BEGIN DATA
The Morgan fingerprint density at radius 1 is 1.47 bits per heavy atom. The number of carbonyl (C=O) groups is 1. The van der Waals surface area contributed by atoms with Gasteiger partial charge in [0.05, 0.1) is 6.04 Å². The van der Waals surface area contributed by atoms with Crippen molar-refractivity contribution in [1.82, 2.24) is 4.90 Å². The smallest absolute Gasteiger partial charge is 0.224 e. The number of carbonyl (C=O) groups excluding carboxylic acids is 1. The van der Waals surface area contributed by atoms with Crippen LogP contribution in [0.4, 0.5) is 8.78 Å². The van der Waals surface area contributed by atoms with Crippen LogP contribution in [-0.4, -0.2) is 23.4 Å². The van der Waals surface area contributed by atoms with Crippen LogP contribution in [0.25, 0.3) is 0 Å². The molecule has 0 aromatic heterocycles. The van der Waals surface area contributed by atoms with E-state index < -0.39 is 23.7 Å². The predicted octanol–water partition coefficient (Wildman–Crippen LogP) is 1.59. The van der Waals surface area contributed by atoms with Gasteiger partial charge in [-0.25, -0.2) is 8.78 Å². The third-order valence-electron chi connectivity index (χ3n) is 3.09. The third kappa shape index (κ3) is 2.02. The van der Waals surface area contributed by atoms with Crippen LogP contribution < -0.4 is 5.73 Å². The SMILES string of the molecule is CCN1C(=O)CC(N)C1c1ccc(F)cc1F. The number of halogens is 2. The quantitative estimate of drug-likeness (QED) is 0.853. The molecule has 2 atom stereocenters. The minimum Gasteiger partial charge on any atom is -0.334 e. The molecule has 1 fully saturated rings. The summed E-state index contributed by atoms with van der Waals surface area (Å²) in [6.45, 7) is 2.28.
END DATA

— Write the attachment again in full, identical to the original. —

The Morgan fingerprint density at radius 1 is 1.47 bits per heavy atom. The number of carbonyl (C=O) groups is 1. The van der Waals surface area contributed by atoms with Gasteiger partial charge in [0.05, 0.1) is 6.04 Å². The van der Waals surface area contributed by atoms with Crippen molar-refractivity contribution in [1.82, 2.24) is 4.90 Å². The smallest absolute Gasteiger partial charge is 0.224 e. The number of carbonyl (C=O) groups excluding carboxylic acids is 1. The van der Waals surface area contributed by atoms with Crippen LogP contribution in [0.4, 0.5) is 8.78 Å². The van der Waals surface area contributed by atoms with Crippen LogP contribution in [-0.4, -0.2) is 23.4 Å². The van der Waals surface area contributed by atoms with Crippen LogP contribution in [0.25, 0.3) is 0 Å². The molecule has 0 aromatic heterocycles. The van der Waals surface area contributed by atoms with E-state index < -0.39 is 23.7 Å². The predicted octanol–water partition coefficient (Wildman–Crippen LogP) is 1.59. The van der Waals surface area contributed by atoms with Gasteiger partial charge in [-0.25, -0.2) is 8.78 Å². The third-order valence-electron chi connectivity index (χ3n) is 3.09. The third kappa shape index (κ3) is 2.02. The van der Waals surface area contributed by atoms with Crippen LogP contribution < -0.4 is 5.73 Å². The SMILES string of the molecule is CCN1C(=O)CC(N)C1c1ccc(F)cc1F. The number of halogens is 2. The quantitative estimate of drug-likeness (QED) is 0.853. The molecule has 2 atom stereocenters. The minimum Gasteiger partial charge on any atom is -0.334 e. The molecule has 1 fully saturated rings. The summed E-state index contributed by atoms with van der Waals surface area (Å²) in [6.45, 7) is 2.28.